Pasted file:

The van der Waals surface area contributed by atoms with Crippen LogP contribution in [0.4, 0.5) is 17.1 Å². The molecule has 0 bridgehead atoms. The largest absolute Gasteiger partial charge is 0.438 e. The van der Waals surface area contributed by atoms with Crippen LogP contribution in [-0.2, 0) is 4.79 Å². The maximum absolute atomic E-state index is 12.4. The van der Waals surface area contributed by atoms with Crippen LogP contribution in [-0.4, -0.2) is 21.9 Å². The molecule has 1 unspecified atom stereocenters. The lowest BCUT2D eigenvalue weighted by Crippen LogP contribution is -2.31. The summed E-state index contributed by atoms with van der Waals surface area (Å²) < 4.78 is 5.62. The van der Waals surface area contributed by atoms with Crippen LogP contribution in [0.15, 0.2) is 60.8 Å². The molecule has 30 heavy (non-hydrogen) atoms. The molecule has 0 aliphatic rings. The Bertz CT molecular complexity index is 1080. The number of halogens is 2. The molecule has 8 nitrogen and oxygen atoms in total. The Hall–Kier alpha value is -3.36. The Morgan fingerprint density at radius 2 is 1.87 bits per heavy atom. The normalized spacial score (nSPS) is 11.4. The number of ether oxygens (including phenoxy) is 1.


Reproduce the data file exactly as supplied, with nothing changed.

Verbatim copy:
The van der Waals surface area contributed by atoms with Crippen LogP contribution in [0.4, 0.5) is 17.1 Å². The molecule has 0 bridgehead atoms. The largest absolute Gasteiger partial charge is 0.438 e. The van der Waals surface area contributed by atoms with Crippen LogP contribution in [-0.2, 0) is 4.79 Å². The maximum absolute atomic E-state index is 12.4. The van der Waals surface area contributed by atoms with Crippen LogP contribution in [-0.4, -0.2) is 21.9 Å². The molecule has 1 unspecified atom stereocenters. The lowest BCUT2D eigenvalue weighted by Crippen LogP contribution is -2.31. The summed E-state index contributed by atoms with van der Waals surface area (Å²) < 4.78 is 5.62. The van der Waals surface area contributed by atoms with Crippen LogP contribution in [0.15, 0.2) is 60.8 Å². The molecule has 30 heavy (non-hydrogen) atoms. The molecule has 0 aliphatic rings. The Bertz CT molecular complexity index is 1080. The number of halogens is 2. The molecule has 8 nitrogen and oxygen atoms in total. The Hall–Kier alpha value is -3.36. The Morgan fingerprint density at radius 2 is 1.87 bits per heavy atom. The normalized spacial score (nSPS) is 11.4. The number of ether oxygens (including phenoxy) is 1.